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      07-28-2012, 05:24 PM   #3
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Quote:
Originally Posted by Surly73
Quote:
Originally Posted by rvladescu View Post
Hello I would like to ask your opinion on what to use to protect my BMW 335 e90 body against salt, calcium etc specially the undercarriage. Thank you all in advance.
I've used Krown Rust Control on other cars with success. The stuff seems to be the best at preventing corrosion but also seems to affect some kinds of rubber in negative ways. Some weather strips seem to expand slightly. Others seem to get sticky until scrubbed down with a rubber/vinyl cleaner. Most seem unaffected.

Be careful, I found out afterwards that the one time I had them do my E39 (when it was about 12 years old) they didn't use the proper lift points and put creases underneath the car. They could have very easily crushed a fuel or brake line. I find this very odd after the owner of the shop came out to talk to me when I was getting a quote, going on and on about how fantastic my E39 looked and how much he loved his E34 etc...etc... Then he should know how to lift a BMW. I DIY virtually everything and in general virtually no one else touches my car. I take wheels/tires for balancing off of the car etc...etc.. and it never seems to fail that the one time I trust someone they screw up. Talk to whoever will be spraying your car and make sure you point out the lift points in the skirts.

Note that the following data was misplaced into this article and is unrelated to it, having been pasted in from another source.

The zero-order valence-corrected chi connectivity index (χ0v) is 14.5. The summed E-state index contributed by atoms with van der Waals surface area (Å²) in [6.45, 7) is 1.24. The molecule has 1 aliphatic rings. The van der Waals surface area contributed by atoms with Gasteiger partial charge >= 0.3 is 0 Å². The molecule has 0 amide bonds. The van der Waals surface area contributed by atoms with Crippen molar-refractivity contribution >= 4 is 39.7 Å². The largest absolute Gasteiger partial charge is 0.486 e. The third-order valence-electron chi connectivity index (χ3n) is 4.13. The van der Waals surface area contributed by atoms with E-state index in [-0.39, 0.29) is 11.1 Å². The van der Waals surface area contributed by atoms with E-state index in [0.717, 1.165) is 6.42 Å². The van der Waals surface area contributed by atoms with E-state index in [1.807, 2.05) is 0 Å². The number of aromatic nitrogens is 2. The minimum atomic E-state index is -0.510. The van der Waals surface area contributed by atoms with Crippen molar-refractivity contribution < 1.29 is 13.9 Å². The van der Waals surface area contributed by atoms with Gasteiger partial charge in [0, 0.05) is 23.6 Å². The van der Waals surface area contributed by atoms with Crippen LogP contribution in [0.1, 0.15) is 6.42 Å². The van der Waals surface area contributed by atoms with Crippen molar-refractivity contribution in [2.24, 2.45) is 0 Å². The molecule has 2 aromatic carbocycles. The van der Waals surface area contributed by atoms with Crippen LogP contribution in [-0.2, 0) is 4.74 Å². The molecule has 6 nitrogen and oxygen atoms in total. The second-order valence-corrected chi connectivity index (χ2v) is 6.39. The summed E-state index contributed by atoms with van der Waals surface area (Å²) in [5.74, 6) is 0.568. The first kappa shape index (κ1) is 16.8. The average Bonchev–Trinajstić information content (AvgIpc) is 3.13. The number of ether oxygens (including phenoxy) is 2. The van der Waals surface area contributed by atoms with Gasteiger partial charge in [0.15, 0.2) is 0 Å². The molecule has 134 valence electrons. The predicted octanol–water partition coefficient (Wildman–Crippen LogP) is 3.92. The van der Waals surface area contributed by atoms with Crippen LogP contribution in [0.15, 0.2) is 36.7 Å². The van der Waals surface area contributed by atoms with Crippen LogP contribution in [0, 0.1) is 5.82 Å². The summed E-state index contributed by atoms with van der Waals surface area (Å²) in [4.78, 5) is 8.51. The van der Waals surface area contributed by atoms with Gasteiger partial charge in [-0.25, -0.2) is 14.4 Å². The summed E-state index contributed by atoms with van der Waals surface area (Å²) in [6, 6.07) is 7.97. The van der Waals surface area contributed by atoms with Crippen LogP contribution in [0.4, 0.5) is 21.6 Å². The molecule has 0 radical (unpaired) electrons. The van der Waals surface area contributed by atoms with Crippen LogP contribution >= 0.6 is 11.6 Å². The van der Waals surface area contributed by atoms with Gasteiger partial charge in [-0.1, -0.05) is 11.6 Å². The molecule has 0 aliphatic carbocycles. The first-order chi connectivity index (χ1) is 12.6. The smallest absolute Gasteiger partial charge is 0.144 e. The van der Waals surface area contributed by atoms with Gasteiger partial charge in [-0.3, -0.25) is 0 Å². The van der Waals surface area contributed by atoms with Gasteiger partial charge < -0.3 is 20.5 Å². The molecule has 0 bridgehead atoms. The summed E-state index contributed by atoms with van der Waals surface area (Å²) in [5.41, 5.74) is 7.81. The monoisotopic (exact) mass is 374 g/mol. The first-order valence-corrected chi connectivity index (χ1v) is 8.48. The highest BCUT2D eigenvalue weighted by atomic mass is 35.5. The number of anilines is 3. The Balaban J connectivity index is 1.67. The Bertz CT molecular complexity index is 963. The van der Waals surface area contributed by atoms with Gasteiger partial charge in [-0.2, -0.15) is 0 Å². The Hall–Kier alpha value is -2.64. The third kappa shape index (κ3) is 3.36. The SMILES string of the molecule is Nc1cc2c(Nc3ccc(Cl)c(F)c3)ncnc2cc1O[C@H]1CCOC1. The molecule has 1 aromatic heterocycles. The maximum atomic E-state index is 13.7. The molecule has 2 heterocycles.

Generally on my BMWs I've been doing it myself. First point - it's just as important to clean up after winter as it is to prep for winter. Before and after winter I would unfasten the wheel well liners and mud flaps and clean and protect all of those areas. In the spring I would often put the front and rear (alternatively) up on ramps in my driveway and use a hose-end pesticide sprayer to shoot a Simple Green solution all over the undercarriage and then blast it away. You don't want dried salt/mud mixture hanging around getting moistened every time it rains but now in the heat of summer when the salt really goes to work.

Each fall I would get under the car, remove some plastic and heat shields and get under there with spray cans of Krown T40 or Amsoil Metal Guard HD or Wurth Body Cavity protection spray or Rust Check (green can) and stay on top of things.

You can generally see what areas need protection (seams, welds, bolts, plugs) and how a lot of it is just wasting product and making a mess.

If you have any DIY tendencies and can get under the car this is what I would recommend.

My E39 was driven year round for 14 years and only had very minor issues and only one of the issues was anywhere visible (a "they all do that" minor bubbling around the trunk lock cylinder which I kept on top of with sandpaper, primer and paint). From what I've seen while working on my E90, it's corrosion protection is even better than the E39.

I should also state that I figured out that the seam sealing machine at the factory was malfunctioning the day my E39 went through the production line. A lot of my door seams etc... did not have the seam sealer properly melted into the seams. Instead it was a rectangular ribbon of unmelted sealer on top of the seam and under the paint. Some seams it was partially right, others looked perfect, some were clearly defective. I was outside of the factory warranty period when I put two and two together on this though. If my seams were properly treated everywhere on the car I may have had almost no corrosion issues at all.
Waw thank you for taking the time to write to me I appreciate the detail